Eyes Without a Face (1960) #WiHM

SPOILER ALERT: This review contains spoilers.

I never liked good guys. Squeaky-clean white knights riding off into the sunset with cardboard cut-out princesses were (and are) less satisfying than a troubled soul groping toward the light. That’s probably why growing up I never related to women in horror movies--they were either flawlessly good Final Girls, promiscuous Meat, or, worst of all, a nameless excuse to get some R-rated nudity in before the next gore shot. Now, with Shudder and Netflix, and more options outside of schlocky 70s and 80s horror constantly in replay on TV, I’ve been able to see more thrilling roles for women in horror. While America may just now be realizing the full narrative potential of female characters outside of time-honored T and A, in 1960, French director Georges Franju brought the world Eyes Without a Face, a brutal fable about the dangers of oppressing women and the fascism of our obsession with beauty.   

Eyes Without a Face tells the story of Dr. Genessier, a brilliant surgeon who is haunted by his mutilated daughter, Christiane. Christiane’s once beautiful face was destroyed in a car accident caused by Gennessier’s reckless driving, and now, she lives in seclusion in her father’s mansion, wearing an expressionless mask and rarely speaking. She cares for the dogs and doves Genessier experiments on and tries to ignore her father’s other patients--the girls his faithful assistant Louise brings him. They’re all marginalized in some way: poor, immigrant, unwanted, and one by one, they’re tricked into taking part in a series of gruesome experiments meant to restore Christiane’s beauty. But Christiane is growing tired of being cooped up her in her father’s dismal house, and all those patients are getting harder to ignore as well…

The movie features two of the most complex female horror movie characters ever filmed. While Dr. Genessier is villain worthy of myth and many imitators (as all the knock-offs of this movie have shown), his insidious assistant Louise is equally chilling. Like Christiane, her face was destroyed in some way, the story of how and when is left ambiguous, but Dr. Genessier was able to help her, leaving her physically perfect--except for one tiny scar she conceals with a pearl necklace. Out of gratitude to Genessier, she is the friendly front of his enterprise, luring girls to his secluded clinic and their deaths. Her devotion to Genessier is as touching as it is twisted, and she provides a perfect foil to Christiane.

Made in 1960, this film prefigures the Women’s Rights Movement of that decade and the next. But instead of simple heroines oppressed by big bad men, we are given two very morally compromised women. Louise is a woman who has submitted utterly to a system that actively hates her gender. She is chained to Genessier because he rescued her beauty--the only thing a woman has to offer in a patriarchal system (other than her womb). She takes care of that need too, serving as a perverse mother figure to Christiane, telling her to keep that smothering mask on even in the privacy of her own room--What if someone saw her hideous face without it? Her devotion to beauty causes her to become a predator, hunting pretty young girls for Genessier to rip apart, all in the name of love and progress. When Christiane finally rebels, it’s fitting she stabs Louise in the operating room, the true center of her soul, the place she never really left after Genessier’s miraculous procedure gave her back her face.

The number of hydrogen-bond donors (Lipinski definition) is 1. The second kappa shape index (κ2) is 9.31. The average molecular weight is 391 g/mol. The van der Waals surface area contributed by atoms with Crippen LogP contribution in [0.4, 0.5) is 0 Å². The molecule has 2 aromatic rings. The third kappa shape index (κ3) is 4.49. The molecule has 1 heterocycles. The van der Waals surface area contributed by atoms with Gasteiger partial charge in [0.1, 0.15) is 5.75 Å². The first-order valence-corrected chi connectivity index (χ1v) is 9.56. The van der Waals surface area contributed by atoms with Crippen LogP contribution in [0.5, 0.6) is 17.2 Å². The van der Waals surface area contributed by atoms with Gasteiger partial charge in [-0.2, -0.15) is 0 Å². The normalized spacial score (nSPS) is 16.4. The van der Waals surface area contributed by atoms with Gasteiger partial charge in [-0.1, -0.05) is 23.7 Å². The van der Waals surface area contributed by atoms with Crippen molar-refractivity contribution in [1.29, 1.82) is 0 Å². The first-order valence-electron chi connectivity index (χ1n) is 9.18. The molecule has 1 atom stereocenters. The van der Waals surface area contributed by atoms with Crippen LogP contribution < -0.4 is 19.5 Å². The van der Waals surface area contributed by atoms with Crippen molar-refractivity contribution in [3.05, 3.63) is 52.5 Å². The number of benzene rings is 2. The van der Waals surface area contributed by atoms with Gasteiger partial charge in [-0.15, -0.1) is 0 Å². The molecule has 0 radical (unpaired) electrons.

Christiane is no simple avenging angel, though in her flowing white gown decked with newly freed doves she certainly looks like one. The audience is never really allowed to know the level of Christiane’s complicity in her father’s scheme. At one point, she witnesses him carrying a girl into his operating room, and a day later, he presents her with a substitute face. We don’t know how long this has been happening, but Christiane doesn’t seem surprised. At first, Christiane seems to be as monstrous as her deformities make her look, but then she turns against Louise and her father, freeing their newest victim as well as the abused animals Genessier keeps, before escaping into the woods. By killing Genessier, she forever leaves the male-dominated system. Her beauty, her place in society, even her fiancé, are all forgotten when Christiane decides to free her father’s victims.  

In an earlier review, I wrote about Nosferatu’s Ellen Hutter, a heroine who spends the majority of her film weak, dependent, and on the verge of hysteria before marshalling the strength to kill the vampire. Forty years later, Christiane almost seems like the same type of heroine, but with enough differences that make her more interesting. Christiane spends her film not as a perfect porcelain doll, but as a wraith, silently nudging her father to more and more evil, but by the end, she’s found the power to move away from this--and survives. It may seem like a little step down a long road, but the fact that this film could show a morally corruptible woman openly (even savagely) defying her society and allow her to walk away triumphant from that rebellion demonstrates a growing awareness of women’s power... and their danger. While many horror movies since have been happy to make female characters either completely innocent or entirely wicked, Christiane Genessier finely straddles these two lines, creating a truly chilling horror movie heroine.

Pennie Sublime